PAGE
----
advancement so far. Until we do, if one country has a problem with TB, all the
countries will have a problem.’’

Lesotho, meanwhile, has taken one small step on its own, hiring the country’s
first two border officers to monitor environmental health issues.

But by late 2008, two months into the job, the officers said they had not stopped
a single person on health grounds – and didn’t know how they would do so. FACT BOX
“It’s not so practical,’’ said Bonang Ntsaole, 23, standing in an office shared with
a customs officer who performs livestock checks.
Estimated percentage of TB patients
Ntsaole said he and his assistant, Keneude Senoko, have no equipment to test for also HIV-positive in 2008: 80%
diseases, nor a laboratory to carry out the tests. They have asked for a nurse, mini-
clinic, vehicle, protective clothing, gloves, and masks. So far, they have none of them. Percentage of new TB patients with
MDR-TB: 0.9%
They also want to work in collaboration with South African border health officials.
Percentage of TB patients cured: 73%
But those officials are based an hour away, and come to the border just twice a
week. And they themselves work eight hours a day, five days a week. The border is
open 24/7.

“People are just coming in and going out,’’ Ntsaole said, “and there’s nothing we » For more information, see
can do about it.’’ www.who.int/tb/country/
MANILA, Philippines – Dr Maria Tarcela Gler looked
out over the room of revellers – most of them
her multidrug-resistant TB (MDR-TB) patients. More
than 80 were celebrating Christmas, playing games,
singing and enjoying a holiday lunch. These were
her “smear-negative” patients – no longer infectious
after weeks or months of treatment.

20 Dr Maria Tarcela Gler (centre) talks to her patients at the International Center for Tuberculosis in Manila.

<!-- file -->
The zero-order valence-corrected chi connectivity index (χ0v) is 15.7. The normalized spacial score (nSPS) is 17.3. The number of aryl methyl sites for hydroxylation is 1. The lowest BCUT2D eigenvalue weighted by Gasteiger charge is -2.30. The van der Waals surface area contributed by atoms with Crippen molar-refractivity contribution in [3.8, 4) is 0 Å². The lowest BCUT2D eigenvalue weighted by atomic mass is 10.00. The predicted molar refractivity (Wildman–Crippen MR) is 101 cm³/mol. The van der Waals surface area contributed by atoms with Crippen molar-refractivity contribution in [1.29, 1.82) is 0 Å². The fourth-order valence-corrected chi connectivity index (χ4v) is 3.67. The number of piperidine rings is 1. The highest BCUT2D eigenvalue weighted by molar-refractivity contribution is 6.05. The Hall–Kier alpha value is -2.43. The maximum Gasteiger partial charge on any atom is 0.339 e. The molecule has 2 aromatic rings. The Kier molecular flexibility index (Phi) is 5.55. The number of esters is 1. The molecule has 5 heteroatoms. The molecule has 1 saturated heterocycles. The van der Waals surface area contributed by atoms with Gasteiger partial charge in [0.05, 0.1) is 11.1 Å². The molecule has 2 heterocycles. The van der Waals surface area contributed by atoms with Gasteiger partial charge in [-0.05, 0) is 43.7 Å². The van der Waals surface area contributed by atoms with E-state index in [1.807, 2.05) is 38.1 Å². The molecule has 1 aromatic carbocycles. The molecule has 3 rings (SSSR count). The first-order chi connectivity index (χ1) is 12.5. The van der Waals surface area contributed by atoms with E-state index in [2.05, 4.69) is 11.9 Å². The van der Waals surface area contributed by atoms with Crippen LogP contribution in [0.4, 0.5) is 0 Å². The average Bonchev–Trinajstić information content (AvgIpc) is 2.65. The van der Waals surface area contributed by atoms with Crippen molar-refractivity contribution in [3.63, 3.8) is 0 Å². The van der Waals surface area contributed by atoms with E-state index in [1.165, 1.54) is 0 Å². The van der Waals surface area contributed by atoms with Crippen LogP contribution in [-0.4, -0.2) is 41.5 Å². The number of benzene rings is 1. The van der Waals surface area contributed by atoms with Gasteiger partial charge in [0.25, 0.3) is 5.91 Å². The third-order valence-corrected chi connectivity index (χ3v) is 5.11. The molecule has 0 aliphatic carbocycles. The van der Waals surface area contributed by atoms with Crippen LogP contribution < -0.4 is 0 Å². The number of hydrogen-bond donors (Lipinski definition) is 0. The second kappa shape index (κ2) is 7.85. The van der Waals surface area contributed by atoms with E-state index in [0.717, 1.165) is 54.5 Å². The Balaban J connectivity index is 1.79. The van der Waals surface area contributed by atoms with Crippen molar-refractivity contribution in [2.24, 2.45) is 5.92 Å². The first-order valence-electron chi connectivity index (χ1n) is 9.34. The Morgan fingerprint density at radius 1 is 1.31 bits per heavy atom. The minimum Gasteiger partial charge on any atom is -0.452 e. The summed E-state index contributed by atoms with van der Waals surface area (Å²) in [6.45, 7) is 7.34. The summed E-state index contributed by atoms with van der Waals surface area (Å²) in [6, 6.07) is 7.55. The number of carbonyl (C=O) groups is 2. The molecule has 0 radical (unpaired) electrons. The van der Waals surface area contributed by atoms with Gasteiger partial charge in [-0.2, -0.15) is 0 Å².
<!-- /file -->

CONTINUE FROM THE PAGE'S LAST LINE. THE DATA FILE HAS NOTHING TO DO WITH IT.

For Gler, this was her work in full view – a range of outcomes, mostly relatives and health-care workers. They are natural outcomes from using
positive ones, but not all. a community-based model to try to stem the transmission of the deadly
In the middle of the open room, five stories up in a downtown building,
one of her patients, a skinny 14-year-old girl, Charlene Laguinday, was
handing out plates of food. She had been doing well on her drug therapy, This approach means most of the patients never
and her fellow patients took to her as if she were their little sister. go to a hospital; they are outpatients, cared for
Next to Gler stood Catherine Del Rosario, a 27-year-old interior designer
at their homes, with detailed instructions, and
who had TB meningitis. Against Gler’s recommendation, she stopped masks, to protect others from infection. It means
taking the powerful medications after 15 months – just three months
before her scheduled stop – because she said she couldn’t take it
the patients arrive six days a week (Sunday is their
anymore. holiday) at drug-distribution points – sometimes
outside under tents and next to hospitals – to
And in the back of the room, leaning against a wall of glass that looked
out at the skyscrapers of central Manila, was an elegant woman dressed receive their medication. And it means they get
in black. Tears ran down her face. She was Delia Yao. She never had TB. to know each other, and then start to care for one
But her daughter did.
“Her daughter died a few months ago,” Gler said quietly. “The patients are
very close to her, and they were very close to her daughter. Her daughter The community-based model, which is being used in varying degrees in
was just 16. She had a very bad TB infection. It got to a point where I other places such as Peru, was built atop a system in disarray. In the late
didn’t know what to do anymore. We did everything, but the disease just 1990s, most TB patients avoided the free-of-charge public health system